Developing renewable energy: Are the two largest economies pulling their weight?
Alexander Ayertey Odonkor
Engineers conduct maintenance work at a floating solar farm in Panji District of Huainan City, east China's Anhui Province, July 20, 2021. /Xinhua

Engineers conduct maintenance work at a floating solar farm in Panji District of Huainan City, east China's Anhui Province, July 20, 2021. /Xinhua

Editor's note: Alexander Ayertey Odonkor is an economic consultant, chartered financial analyst and chartered economist with an in-depth understanding of the economic landscape of countries in Asia and Africa. The article reflects the author's opinions and not necessarily the views of CGTN.

The 26th United Nations Climate Change Conference of the Parties (COP26) has brought together all the relevant stakeholders around the world to mitigate climate change.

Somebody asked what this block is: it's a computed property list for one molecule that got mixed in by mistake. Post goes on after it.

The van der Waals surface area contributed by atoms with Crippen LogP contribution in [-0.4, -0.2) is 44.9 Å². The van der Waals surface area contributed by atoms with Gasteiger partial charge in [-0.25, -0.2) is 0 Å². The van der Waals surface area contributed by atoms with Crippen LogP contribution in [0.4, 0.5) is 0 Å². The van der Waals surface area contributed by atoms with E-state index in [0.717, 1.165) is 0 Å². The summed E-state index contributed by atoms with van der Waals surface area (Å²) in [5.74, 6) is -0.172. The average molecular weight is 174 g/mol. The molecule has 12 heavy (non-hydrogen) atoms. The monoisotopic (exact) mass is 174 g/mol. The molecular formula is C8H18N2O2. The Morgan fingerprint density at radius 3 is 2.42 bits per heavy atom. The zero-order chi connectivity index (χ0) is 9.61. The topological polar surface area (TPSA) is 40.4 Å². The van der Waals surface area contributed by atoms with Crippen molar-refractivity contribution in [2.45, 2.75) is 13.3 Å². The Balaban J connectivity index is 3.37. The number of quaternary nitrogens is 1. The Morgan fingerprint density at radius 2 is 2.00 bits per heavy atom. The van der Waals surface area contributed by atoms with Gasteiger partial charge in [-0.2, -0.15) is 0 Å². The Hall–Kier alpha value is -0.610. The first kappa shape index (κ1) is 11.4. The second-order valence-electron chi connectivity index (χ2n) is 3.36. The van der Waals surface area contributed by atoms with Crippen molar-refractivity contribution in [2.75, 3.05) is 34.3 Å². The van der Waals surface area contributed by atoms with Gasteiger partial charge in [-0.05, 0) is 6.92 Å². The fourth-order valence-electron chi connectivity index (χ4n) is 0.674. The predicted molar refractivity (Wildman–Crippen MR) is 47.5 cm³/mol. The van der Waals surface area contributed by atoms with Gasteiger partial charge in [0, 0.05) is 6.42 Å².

Scientists have established that human-induced climate change is fueled largely by energy production and consumption – data from the International Energy Agency (IEA) suggest that the energy sector contributes three quarters of the world's entire greenhouse gas emissions. This means that the energy sector is the critical point in the fight against climate change.

To mitigate climate change, the world will have to transform the production, transportation and consumption of energy, moving away from dirty energy sources such as fossil fuel to renewable energy which is clean and safe for the environment. Admittedly, this goal cannot be attained without the full commitment of China and the United States, the world's two largest economies which also happen to be the two largest emitters of greenhouse gases.

While available evidence suggests a looming crisis if appropriate and timely measures are not carried out to address climate change, the question on everyone's mind is – are China and the U.S. pulling their weight?

Sadly, over the years, the level of dedication demonstrated by these two countries to mitigate climate change is unfair as China's efforts far exceed those of the United States, which at one point even withdrew from the Paris Climate Agreement.